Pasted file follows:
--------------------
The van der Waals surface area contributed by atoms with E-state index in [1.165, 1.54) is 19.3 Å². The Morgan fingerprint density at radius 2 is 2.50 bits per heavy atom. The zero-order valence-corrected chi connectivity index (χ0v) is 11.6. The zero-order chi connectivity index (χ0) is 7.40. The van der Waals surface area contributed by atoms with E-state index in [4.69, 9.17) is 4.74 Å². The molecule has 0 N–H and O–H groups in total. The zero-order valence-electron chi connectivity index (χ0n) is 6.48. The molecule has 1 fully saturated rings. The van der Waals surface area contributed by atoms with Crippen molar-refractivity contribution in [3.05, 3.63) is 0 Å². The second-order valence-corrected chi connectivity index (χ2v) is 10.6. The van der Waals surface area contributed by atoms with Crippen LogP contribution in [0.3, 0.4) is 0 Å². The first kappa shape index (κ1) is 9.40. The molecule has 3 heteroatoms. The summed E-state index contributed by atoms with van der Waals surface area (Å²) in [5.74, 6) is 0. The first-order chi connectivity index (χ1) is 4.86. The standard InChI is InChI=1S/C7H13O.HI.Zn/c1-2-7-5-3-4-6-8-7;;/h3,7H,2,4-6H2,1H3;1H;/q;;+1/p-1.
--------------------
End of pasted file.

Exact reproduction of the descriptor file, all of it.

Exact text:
The van der Waals surface area contributed by atoms with E-state index in [1.165, 1.54) is 19.3 Å². The Morgan fingerprint density at radius 2 is 2.50 bits per heavy atom. The zero-order valence-corrected chi connectivity index (χ0v) is 11.6. The zero-order chi connectivity index (χ0) is 7.40. The van der Waals surface area contributed by atoms with E-state index in [4.69, 9.17) is 4.74 Å². The molecule has 0 N–H and O–H groups in total. The zero-order valence-electron chi connectivity index (χ0n) is 6.48. The molecule has 1 fully saturated rings. The van der Waals surface area contributed by atoms with Crippen molar-refractivity contribution in [3.05, 3.63) is 0 Å². The second-order valence-corrected chi connectivity index (χ2v) is 10.6. The van der Waals surface area contributed by atoms with Crippen LogP contribution in [0.3, 0.4) is 0 Å². The first kappa shape index (κ1) is 9.40. The molecule has 3 heteroatoms. The summed E-state index contributed by atoms with van der Waals surface area (Å²) in [5.74, 6) is 0. The first-order chi connectivity index (χ1) is 4.86. The standard InChI is InChI=1S/C7H13O.HI.Zn/c1-2-7-5-3-4-6-8-7;;/h3,7H,2,4-6H2,1H3;1H;/q;;+1/p-1.